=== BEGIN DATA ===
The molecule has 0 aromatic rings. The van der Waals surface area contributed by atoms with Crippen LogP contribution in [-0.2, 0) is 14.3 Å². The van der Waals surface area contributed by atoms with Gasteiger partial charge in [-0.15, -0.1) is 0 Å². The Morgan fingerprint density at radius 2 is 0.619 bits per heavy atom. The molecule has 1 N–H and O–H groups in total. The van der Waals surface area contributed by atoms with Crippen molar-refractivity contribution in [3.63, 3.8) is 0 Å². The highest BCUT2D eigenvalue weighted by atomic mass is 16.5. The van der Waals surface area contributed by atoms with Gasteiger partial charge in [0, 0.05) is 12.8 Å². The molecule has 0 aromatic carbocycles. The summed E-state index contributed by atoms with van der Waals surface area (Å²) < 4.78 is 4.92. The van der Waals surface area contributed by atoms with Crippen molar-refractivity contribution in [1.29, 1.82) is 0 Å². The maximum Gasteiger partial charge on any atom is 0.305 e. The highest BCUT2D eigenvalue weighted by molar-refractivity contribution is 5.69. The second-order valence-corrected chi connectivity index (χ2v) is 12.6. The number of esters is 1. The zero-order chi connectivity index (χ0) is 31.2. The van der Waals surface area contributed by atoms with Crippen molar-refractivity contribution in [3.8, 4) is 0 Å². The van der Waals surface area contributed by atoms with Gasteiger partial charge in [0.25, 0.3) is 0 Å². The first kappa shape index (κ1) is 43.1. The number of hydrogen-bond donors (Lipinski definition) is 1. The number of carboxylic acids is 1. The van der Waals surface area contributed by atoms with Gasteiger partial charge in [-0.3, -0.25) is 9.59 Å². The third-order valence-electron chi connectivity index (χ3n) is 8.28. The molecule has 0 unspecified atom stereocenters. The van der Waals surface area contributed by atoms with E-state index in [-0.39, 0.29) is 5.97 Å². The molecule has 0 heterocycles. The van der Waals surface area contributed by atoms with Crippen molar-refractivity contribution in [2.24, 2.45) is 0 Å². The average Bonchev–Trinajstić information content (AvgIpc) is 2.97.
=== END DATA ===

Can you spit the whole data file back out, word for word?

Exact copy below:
The molecule has 0 aromatic rings. The van der Waals surface area contributed by atoms with Crippen LogP contribution in [-0.2, 0) is 14.3 Å². The van der Waals surface area contributed by atoms with Gasteiger partial charge in [-0.15, -0.1) is 0 Å². The Morgan fingerprint density at radius 2 is 0.619 bits per heavy atom. The molecule has 1 N–H and O–H groups in total. The van der Waals surface area contributed by atoms with Crippen molar-refractivity contribution in [3.63, 3.8) is 0 Å². The highest BCUT2D eigenvalue weighted by atomic mass is 16.5. The van der Waals surface area contributed by atoms with Gasteiger partial charge in [0, 0.05) is 12.8 Å². The molecule has 0 aromatic carbocycles. The summed E-state index contributed by atoms with van der Waals surface area (Å²) < 4.78 is 4.92. The van der Waals surface area contributed by atoms with Crippen molar-refractivity contribution in [1.29, 1.82) is 0 Å². The maximum Gasteiger partial charge on any atom is 0.305 e. The highest BCUT2D eigenvalue weighted by molar-refractivity contribution is 5.69. The second-order valence-corrected chi connectivity index (χ2v) is 12.6. The number of esters is 1. The zero-order chi connectivity index (χ0) is 31.2. The van der Waals surface area contributed by atoms with Crippen molar-refractivity contribution in [3.8, 4) is 0 Å². The van der Waals surface area contributed by atoms with Gasteiger partial charge in [0.25, 0.3) is 0 Å². The first kappa shape index (κ1) is 43.1. The number of hydrogen-bond donors (Lipinski definition) is 1. The number of carboxylic acids is 1. The van der Waals surface area contributed by atoms with Gasteiger partial charge in [-0.3, -0.25) is 9.59 Å². The third-order valence-electron chi connectivity index (χ3n) is 8.28. The molecule has 0 unspecified atom stereocenters. The van der Waals surface area contributed by atoms with E-state index in [-0.39, 0.29) is 5.97 Å². The molecule has 0 heterocycles. The van der Waals surface area contributed by atoms with Crippen molar-refractivity contribution in [2.24, 2.45) is 0 Å². The average Bonchev–Trinajstić information content (AvgIpc) is 2.97.